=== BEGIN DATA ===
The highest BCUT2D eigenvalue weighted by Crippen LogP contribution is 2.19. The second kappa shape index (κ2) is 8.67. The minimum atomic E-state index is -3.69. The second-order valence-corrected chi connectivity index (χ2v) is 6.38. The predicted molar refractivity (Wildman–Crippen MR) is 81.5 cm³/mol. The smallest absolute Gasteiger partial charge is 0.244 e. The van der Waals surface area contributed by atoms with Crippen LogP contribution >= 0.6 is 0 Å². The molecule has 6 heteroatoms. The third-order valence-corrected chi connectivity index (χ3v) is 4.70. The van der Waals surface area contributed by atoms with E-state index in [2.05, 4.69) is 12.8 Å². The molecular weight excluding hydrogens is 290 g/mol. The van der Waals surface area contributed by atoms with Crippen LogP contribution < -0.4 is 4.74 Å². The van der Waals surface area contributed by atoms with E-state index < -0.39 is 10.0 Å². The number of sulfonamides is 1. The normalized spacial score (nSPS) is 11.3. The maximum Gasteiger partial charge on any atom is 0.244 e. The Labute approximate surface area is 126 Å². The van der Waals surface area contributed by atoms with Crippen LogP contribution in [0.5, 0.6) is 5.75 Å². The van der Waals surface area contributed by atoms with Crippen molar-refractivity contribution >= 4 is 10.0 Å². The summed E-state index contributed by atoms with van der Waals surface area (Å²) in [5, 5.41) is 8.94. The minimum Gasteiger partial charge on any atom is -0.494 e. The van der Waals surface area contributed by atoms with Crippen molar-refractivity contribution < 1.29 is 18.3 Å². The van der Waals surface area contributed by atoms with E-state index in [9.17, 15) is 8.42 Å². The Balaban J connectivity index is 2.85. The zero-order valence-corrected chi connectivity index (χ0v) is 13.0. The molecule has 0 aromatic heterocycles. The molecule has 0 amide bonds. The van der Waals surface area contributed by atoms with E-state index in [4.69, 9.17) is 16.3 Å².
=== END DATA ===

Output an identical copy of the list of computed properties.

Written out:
The highest BCUT2D eigenvalue weighted by Crippen LogP contribution is 2.19. The second kappa shape index (κ2) is 8.67. The minimum atomic E-state index is -3.69. The second-order valence-corrected chi connectivity index (χ2v) is 6.38. The predicted molar refractivity (Wildman–Crippen MR) is 81.5 cm³/mol. The smallest absolute Gasteiger partial charge is 0.244 e. The van der Waals surface area contributed by atoms with Crippen LogP contribution >= 0.6 is 0 Å². The molecule has 6 heteroatoms. The third-order valence-corrected chi connectivity index (χ3v) is 4.70. The van der Waals surface area contributed by atoms with E-state index in [2.05, 4.69) is 12.8 Å². The molecular weight excluding hydrogens is 290 g/mol. The van der Waals surface area contributed by atoms with Crippen LogP contribution < -0.4 is 4.74 Å². The van der Waals surface area contributed by atoms with E-state index < -0.39 is 10.0 Å². The number of sulfonamides is 1. The normalized spacial score (nSPS) is 11.3. The maximum Gasteiger partial charge on any atom is 0.244 e. The Labute approximate surface area is 126 Å². The van der Waals surface area contributed by atoms with Crippen LogP contribution in [0.5, 0.6) is 5.75 Å². The van der Waals surface area contributed by atoms with Crippen molar-refractivity contribution >= 4 is 10.0 Å². The summed E-state index contributed by atoms with van der Waals surface area (Å²) in [5, 5.41) is 8.94. The minimum Gasteiger partial charge on any atom is -0.494 e. The van der Waals surface area contributed by atoms with Crippen molar-refractivity contribution < 1.29 is 18.3 Å². The van der Waals surface area contributed by atoms with E-state index in [9.17, 15) is 8.42 Å². The Balaban J connectivity index is 2.85. The zero-order valence-corrected chi connectivity index (χ0v) is 13.0. The molecule has 0 aromatic heterocycles. The molecule has 0 amide bonds. The van der Waals surface area contributed by atoms with E-state index in [4.69, 9.17) is 16.3 Å².